Savers love Premium Bonds. As a country, we’ve stashed £111 billion in Britain’s eccentric savings lottery and for many the best option is to set aside a ton of extra cash, especially if it’s for the kids or grandkids.
We know we probably won’t win £1million – although we casually dream of it anyway – and realize we’re unlikely to win one of the rare £100,000. Prizes of £50,000 or even £25,000, but it’s the small wins that keep us going.
But even those may be harder to find than you think, according to a new study. It says that someone who owns £1,000 would wait 213 years for a more than 50:50 percent chance of winning a £50 prize.
All we need is a little patience: According to new research, Premium Bond savers may be waiting longer than they think to win prizes of £50 or more
The numbers study by data scientist Andrew Zelin delved into publicly available data from NS&I to try to convert the 1 percent premium bond rate — the equivalent of an average interest rate — into something people could understand in terms of the odds of winning a prize. .
It was commissioned by the Family Building Society, and it’s worth noting that it has a vested interest in the subject thanks to its own rival Windfall Bond savings product.
Instead of choosing how long it would take for a guaranteed prize, it focused on the odds better than 50:50, i.e. you’re more likely to win than not, and yielded some notable results.
Someone with £1,000 saved in Premium Bonds should in theory win £10 a year based on that 1 per cent rate, but as the smallest prize is £25 they can’t really do this.
Instead, the investigation showed that they would wait two years before getting that letter saying they had won £25.
That takes some patience, but they have to be patient as well as defy the laws of nature to have a reasonable expectation that they can take home a bigger prize.
A saver with £1,000 would be expected to wait 213 years to have a more than 50 percent chance of winning £50 or £100; 1,155 years to get a prize of £500 and 3,466 years to win £1,000.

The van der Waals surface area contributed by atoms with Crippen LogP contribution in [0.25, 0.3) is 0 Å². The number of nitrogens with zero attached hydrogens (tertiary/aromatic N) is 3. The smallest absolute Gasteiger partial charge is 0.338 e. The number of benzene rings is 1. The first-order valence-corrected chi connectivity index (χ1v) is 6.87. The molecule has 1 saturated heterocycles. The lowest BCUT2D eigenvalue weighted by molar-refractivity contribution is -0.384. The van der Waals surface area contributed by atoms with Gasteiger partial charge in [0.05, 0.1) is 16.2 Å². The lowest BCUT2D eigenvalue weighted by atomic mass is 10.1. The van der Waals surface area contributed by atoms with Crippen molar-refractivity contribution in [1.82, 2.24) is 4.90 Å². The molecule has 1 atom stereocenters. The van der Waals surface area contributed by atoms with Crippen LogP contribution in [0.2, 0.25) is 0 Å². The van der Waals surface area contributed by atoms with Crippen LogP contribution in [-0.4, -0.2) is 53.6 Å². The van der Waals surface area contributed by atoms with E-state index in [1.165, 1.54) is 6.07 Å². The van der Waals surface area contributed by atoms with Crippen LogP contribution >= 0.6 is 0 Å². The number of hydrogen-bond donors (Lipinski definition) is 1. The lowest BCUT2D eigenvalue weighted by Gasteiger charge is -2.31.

It makes little sense to go on and list timings, but if you’re interested, the expected more than half chance of winning £1 million or £1,000 in bonds is 3.2 million years.
In fact, that saver with £1,000 would expect to wait 94.7 years to win a prize of £50 or more.
I know what you’re probably thinking here – and that’s what I thought when I first read the study.
“Oh well, I have way over £1,000 in Premium Bonds…”
So, how long do you think it would be before you have more than half a chance of winning a prize of £50 on the Premium Bonds, even if you had a significant holding of £15,000?
Just over 14 years, according to Mr. Zelin’s research.
Meanwhile, celebrating a £500 letter in the mail from NS&I would be a once in a lifetime event as it is only expected to arrive after 77 years.
Even someone with the maximum of £50,000 in Premium Bonds – and an expectation of a return of £500 a year – would wait 4.3 years to win a prize of £50, 23 years for a prize of £500 and 69 years for a windfall of £1,000.
The table showing how long Premium Bond savers with different positions would wait for a greater than 50:50 chance of winning certain prizes
Aside from our love of Premium Bond stories and conspiracy theories (only winning new bonds etc), what’s the point of the research?
The report said that while NS&I is completely transparent about the probability of a single bond winning a prize each month, “this may not be the most meaningful way” for ordinary people to understand Premium Bonds.
It added, “An alternative way to present this information is to convert it to a time period in which an investor with a particular bond holding would have to wait before their chance of winning this particular price exceeds 50/50.”
The results are certainly captivating, but will they diminish our love for Premium Bonds?
That’s unlikely. Even rate cuts and price cuts have not diminished their appeal.
There are certainly many people with large interests who would be better off investing their money to get better returns.
Nevertheless, Premium Bonds remain a good way to save relatively easily accessible cash in a 100% government-protected account with a decent nominal return (the 1 percent beats the best easily accessible deal by 0.6 percent).
The icing on the cake is the hope that you can hit the jackpot, with the caveat that you almost certainly won’t.
As someone who holds my rainy day fund in Premium Bonds, so a fairly sizable investment, what the research highlights is the importance of the £25 prices.
They may not feel very exciting, but those are the ones that keep the basic returns going in the long run.
In the meantime, I will continue to dream and hold onto stories like the woman from Devon who won £1 million in August with just £1,001 in Premium Bonds bought a year earlier.
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